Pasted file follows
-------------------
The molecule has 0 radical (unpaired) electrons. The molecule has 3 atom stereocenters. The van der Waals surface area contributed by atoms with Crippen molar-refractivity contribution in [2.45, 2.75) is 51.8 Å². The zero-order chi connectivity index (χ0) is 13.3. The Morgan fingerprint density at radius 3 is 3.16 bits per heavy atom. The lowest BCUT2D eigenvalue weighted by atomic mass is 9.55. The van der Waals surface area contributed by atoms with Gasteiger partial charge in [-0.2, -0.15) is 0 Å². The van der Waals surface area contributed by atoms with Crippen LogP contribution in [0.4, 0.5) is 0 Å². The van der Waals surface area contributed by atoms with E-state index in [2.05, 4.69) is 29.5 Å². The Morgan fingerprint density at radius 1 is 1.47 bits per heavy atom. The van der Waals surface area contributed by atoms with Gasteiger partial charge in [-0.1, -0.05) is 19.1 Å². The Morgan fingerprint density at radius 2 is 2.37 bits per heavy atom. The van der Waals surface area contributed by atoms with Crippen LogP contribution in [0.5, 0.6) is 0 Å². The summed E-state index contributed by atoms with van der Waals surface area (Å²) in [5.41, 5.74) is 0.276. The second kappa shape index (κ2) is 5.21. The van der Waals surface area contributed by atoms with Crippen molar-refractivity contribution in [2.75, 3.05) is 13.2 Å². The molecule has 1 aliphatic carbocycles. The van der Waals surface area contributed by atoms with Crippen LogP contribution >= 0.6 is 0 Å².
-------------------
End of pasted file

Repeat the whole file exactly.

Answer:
The molecule has 0 radical (unpaired) electrons. The molecule has 3 atom stereocenters. The van der Waals surface area contributed by atoms with Crippen molar-refractivity contribution in [2.45, 2.75) is 51.8 Å². The zero-order chi connectivity index (χ0) is 13.3. The Morgan fingerprint density at radius 3 is 3.16 bits per heavy atom. The lowest BCUT2D eigenvalue weighted by atomic mass is 9.55. The van der Waals surface area contributed by atoms with Gasteiger partial charge in [-0.2, -0.15) is 0 Å². The van der Waals surface area contributed by atoms with Crippen LogP contribution in [0.4, 0.5) is 0 Å². The van der Waals surface area contributed by atoms with E-state index in [2.05, 4.69) is 29.5 Å². The Morgan fingerprint density at radius 1 is 1.47 bits per heavy atom. The van der Waals surface area contributed by atoms with Gasteiger partial charge in [-0.1, -0.05) is 19.1 Å². The Morgan fingerprint density at radius 2 is 2.37 bits per heavy atom. The van der Waals surface area contributed by atoms with Crippen LogP contribution in [0.5, 0.6) is 0 Å². The summed E-state index contributed by atoms with van der Waals surface area (Å²) in [5.41, 5.74) is 0.276. The second kappa shape index (κ2) is 5.21. The van der Waals surface area contributed by atoms with Crippen molar-refractivity contribution in [2.75, 3.05) is 13.2 Å². The molecule has 1 aliphatic carbocycles. The van der Waals surface area contributed by atoms with Crippen LogP contribution >= 0.6 is 0 Å².